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A Presentation is Essentially a Performance

By Sarah Browne

You climb a stage and speak into a microphone to address a packed room of live audience. Does that mean a stand-up comedian, a vocal artist, and a political leader are also delivering a presentation just like you? Does that mean you need to be as entertaining as they are for delivering a business presentation?

Public speaking or presentations happen on a stage, therefore it is essentially a performance. This part is often overlooked by most orators who are criticized as boring presenters. Yes, a presentation has to be entertaining …

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Knowledge You Learn, Wisdom You Earn

By Bob Goodyear

“Knowledge you learn. Wisdom you earn.” When someone asks me about how they can improve their presentations, I sometimes use this phrase. I heard this when I first tried to speak in front of a corporate audience. Let me explain.

When I was in the eighth grade, I decided to study computer science in college. I did that because I could work with machines and not people. While I didn’t know the word back then, I figured out that I was an introvert. The idea that I could work with …

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Poise, Power-stance, and Polish for Presenters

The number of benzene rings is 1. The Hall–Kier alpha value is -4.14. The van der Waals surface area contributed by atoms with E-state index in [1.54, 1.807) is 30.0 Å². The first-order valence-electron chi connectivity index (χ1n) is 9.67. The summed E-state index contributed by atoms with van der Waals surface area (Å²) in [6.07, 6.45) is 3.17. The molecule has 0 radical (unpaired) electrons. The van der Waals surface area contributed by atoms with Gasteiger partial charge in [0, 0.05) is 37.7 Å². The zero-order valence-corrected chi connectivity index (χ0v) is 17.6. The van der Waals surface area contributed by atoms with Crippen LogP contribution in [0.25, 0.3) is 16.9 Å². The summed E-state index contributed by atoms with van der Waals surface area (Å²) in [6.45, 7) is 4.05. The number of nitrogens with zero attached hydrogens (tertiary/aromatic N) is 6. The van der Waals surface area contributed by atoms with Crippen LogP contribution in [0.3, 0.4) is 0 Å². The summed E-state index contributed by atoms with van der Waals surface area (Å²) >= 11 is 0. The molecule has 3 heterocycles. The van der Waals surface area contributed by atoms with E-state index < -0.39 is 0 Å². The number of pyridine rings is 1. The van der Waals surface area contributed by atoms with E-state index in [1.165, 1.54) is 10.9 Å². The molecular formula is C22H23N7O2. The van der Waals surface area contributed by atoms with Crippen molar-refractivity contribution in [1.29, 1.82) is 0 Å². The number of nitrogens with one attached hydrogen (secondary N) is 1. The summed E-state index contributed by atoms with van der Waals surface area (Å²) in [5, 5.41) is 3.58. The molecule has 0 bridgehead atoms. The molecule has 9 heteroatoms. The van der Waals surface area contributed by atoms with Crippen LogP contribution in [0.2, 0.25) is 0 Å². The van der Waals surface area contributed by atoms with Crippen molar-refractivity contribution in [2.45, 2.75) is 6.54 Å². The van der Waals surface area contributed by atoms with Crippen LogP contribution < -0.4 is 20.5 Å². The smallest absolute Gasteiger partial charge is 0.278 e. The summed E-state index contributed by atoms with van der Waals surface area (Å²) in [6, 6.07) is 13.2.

By Claudia W. Brogan

Once the design and writing have taken place in preparing a presentation, a good speaker continues to aim toward refining the speech and delivery. As the heart of a presentation is complete, then comes the time for a good presenter to add polish to preparations for a speech.

Three areas for finalizing and refinement will help add good finishing touches.

Poise

“The key to winning is poise under stress,” says Paul Brown. The more times a speaker has actually practiced saying the words aloud, the more that “muscle memory” will help …

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Welcoming Feedback

By Kelly Vandever

“How do you think it went?”

That was the question the facilitator of the train-the-trainer course asked me.

I was standing in front of a group of my peers. I’d just finished delivering a portion of a program and I anticipated that I’d be receiving feedback not offering my advice.

My focus as I delivered my segment of the training class was on remembering and delivering the material. I was prepared to receive feedback. I hadn’t really thought about how I felt about the material I’d just delivered.

I mumbled something, I forget …

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Fire Hose Delivery

by Tom Nixon

The highly respected expert stepped to the stage and announced that he was going to “turn on the fire hose” and let the audience have everything he knows about the presentation’s topic. In a perfect world, all the brilliant insights that would tumble from his lips in this presentation would be eagerly assimilated by everyone in his audience. But in this world, that doesn’t happen. As a matter of fact, as presenters we are lucky if two or three of our important points register with just a few of …